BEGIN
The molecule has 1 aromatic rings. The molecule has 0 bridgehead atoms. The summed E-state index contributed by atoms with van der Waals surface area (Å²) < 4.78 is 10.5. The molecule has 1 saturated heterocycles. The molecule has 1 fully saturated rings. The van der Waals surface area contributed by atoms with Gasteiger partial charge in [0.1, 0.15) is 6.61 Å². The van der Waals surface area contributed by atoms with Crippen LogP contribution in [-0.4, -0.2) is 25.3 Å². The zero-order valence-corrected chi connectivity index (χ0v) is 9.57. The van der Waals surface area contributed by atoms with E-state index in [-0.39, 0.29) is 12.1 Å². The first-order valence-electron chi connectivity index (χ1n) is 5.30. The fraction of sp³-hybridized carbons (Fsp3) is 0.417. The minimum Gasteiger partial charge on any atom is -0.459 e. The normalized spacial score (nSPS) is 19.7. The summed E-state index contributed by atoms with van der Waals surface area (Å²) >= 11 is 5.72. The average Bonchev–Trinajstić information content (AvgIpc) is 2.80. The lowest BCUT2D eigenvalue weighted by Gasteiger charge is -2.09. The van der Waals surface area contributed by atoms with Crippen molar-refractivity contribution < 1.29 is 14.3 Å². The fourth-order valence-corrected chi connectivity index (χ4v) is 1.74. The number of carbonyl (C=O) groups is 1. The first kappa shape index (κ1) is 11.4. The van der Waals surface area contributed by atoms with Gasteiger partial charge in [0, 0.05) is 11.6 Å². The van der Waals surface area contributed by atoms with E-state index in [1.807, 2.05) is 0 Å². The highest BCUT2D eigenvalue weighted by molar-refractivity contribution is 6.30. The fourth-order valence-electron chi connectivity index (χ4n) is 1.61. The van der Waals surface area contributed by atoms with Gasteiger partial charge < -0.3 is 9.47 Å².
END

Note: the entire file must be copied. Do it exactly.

The molecule has 1 aromatic rings. The molecule has 0 bridgehead atoms. The summed E-state index contributed by atoms with van der Waals surface area (Å²) < 4.78 is 10.5. The molecule has 1 saturated heterocycles. The molecule has 1 fully saturated rings. The van der Waals surface area contributed by atoms with Gasteiger partial charge in [0.1, 0.15) is 6.61 Å². The van der Waals surface area contributed by atoms with Crippen LogP contribution in [-0.4, -0.2) is 25.3 Å². The zero-order valence-corrected chi connectivity index (χ0v) is 9.57. The van der Waals surface area contributed by atoms with E-state index in [-0.39, 0.29) is 12.1 Å². The first-order valence-electron chi connectivity index (χ1n) is 5.30. The fraction of sp³-hybridized carbons (Fsp3) is 0.417. The minimum Gasteiger partial charge on any atom is -0.459 e. The normalized spacial score (nSPS) is 19.7. The summed E-state index contributed by atoms with van der Waals surface area (Å²) >= 11 is 5.72. The average Bonchev–Trinajstić information content (AvgIpc) is 2.80. The lowest BCUT2D eigenvalue weighted by Gasteiger charge is -2.09. The van der Waals surface area contributed by atoms with Crippen molar-refractivity contribution < 1.29 is 14.3 Å². The fourth-order valence-corrected chi connectivity index (χ4v) is 1.74. The number of carbonyl (C=O) groups is 1. The first kappa shape index (κ1) is 11.4. The van der Waals surface area contributed by atoms with Gasteiger partial charge in [0, 0.05) is 11.6 Å². The van der Waals surface area contributed by atoms with E-state index in [1.807, 2.05) is 0 Å². The highest BCUT2D eigenvalue weighted by molar-refractivity contribution is 6.30. The fourth-order valence-electron chi connectivity index (χ4n) is 1.61. The van der Waals surface area contributed by atoms with Gasteiger partial charge < -0.3 is 9.47 Å².